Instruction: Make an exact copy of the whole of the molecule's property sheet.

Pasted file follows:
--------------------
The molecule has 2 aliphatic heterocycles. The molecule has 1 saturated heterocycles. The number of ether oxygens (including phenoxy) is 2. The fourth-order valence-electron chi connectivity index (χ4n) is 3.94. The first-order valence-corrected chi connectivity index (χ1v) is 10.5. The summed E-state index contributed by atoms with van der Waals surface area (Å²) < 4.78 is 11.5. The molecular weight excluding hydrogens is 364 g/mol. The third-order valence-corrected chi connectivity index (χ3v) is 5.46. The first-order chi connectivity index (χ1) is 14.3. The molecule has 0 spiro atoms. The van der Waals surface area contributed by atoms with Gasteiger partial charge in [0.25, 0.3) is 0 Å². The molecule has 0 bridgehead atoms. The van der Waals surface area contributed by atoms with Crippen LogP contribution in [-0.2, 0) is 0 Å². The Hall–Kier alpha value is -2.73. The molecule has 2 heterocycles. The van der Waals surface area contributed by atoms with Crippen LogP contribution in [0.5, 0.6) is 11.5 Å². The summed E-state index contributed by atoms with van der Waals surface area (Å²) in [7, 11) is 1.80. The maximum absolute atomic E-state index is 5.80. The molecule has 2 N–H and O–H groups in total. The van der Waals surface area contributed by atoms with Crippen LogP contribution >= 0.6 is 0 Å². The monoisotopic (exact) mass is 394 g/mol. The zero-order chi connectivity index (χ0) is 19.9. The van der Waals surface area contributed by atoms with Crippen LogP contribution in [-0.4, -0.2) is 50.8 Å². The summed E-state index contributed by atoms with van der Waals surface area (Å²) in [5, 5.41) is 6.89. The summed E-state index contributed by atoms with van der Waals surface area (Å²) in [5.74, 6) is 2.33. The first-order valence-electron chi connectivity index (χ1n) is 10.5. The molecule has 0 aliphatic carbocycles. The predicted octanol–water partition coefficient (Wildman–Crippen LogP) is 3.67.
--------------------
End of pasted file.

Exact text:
The molecule has 2 aliphatic heterocycles. The molecule has 1 saturated heterocycles. The number of ether oxygens (including phenoxy) is 2. The fourth-order valence-electron chi connectivity index (χ4n) is 3.94. The first-order valence-corrected chi connectivity index (χ1v) is 10.5. The summed E-state index contributed by atoms with van der Waals surface area (Å²) < 4.78 is 11.5. The molecular weight excluding hydrogens is 364 g/mol. The third-order valence-corrected chi connectivity index (χ3v) is 5.46. The first-order chi connectivity index (χ1) is 14.3. The molecule has 0 spiro atoms. The van der Waals surface area contributed by atoms with Gasteiger partial charge in [0.25, 0.3) is 0 Å². The molecule has 0 bridgehead atoms. The van der Waals surface area contributed by atoms with Crippen LogP contribution in [-0.2, 0) is 0 Å². The Hall–Kier alpha value is -2.73. The molecule has 2 heterocycles. The van der Waals surface area contributed by atoms with Crippen LogP contribution in [0.5, 0.6) is 11.5 Å². The summed E-state index contributed by atoms with van der Waals surface area (Å²) in [7, 11) is 1.80. The maximum absolute atomic E-state index is 5.80. The molecule has 2 N–H and O–H groups in total. The van der Waals surface area contributed by atoms with Crippen LogP contribution >= 0.6 is 0 Å². The monoisotopic (exact) mass is 394 g/mol. The zero-order chi connectivity index (χ0) is 19.9. The van der Waals surface area contributed by atoms with Crippen LogP contribution in [-0.4, -0.2) is 50.8 Å². The summed E-state index contributed by atoms with van der Waals surface area (Å²) in [5, 5.41) is 6.89. The summed E-state index contributed by atoms with van der Waals surface area (Å²) in [5.74, 6) is 2.33. The first-order valence-electron chi connectivity index (χ1n) is 10.5. The molecule has 0 aliphatic carbocycles. The predicted octanol–water partition coefficient (Wildman–Crippen LogP) is 3.67.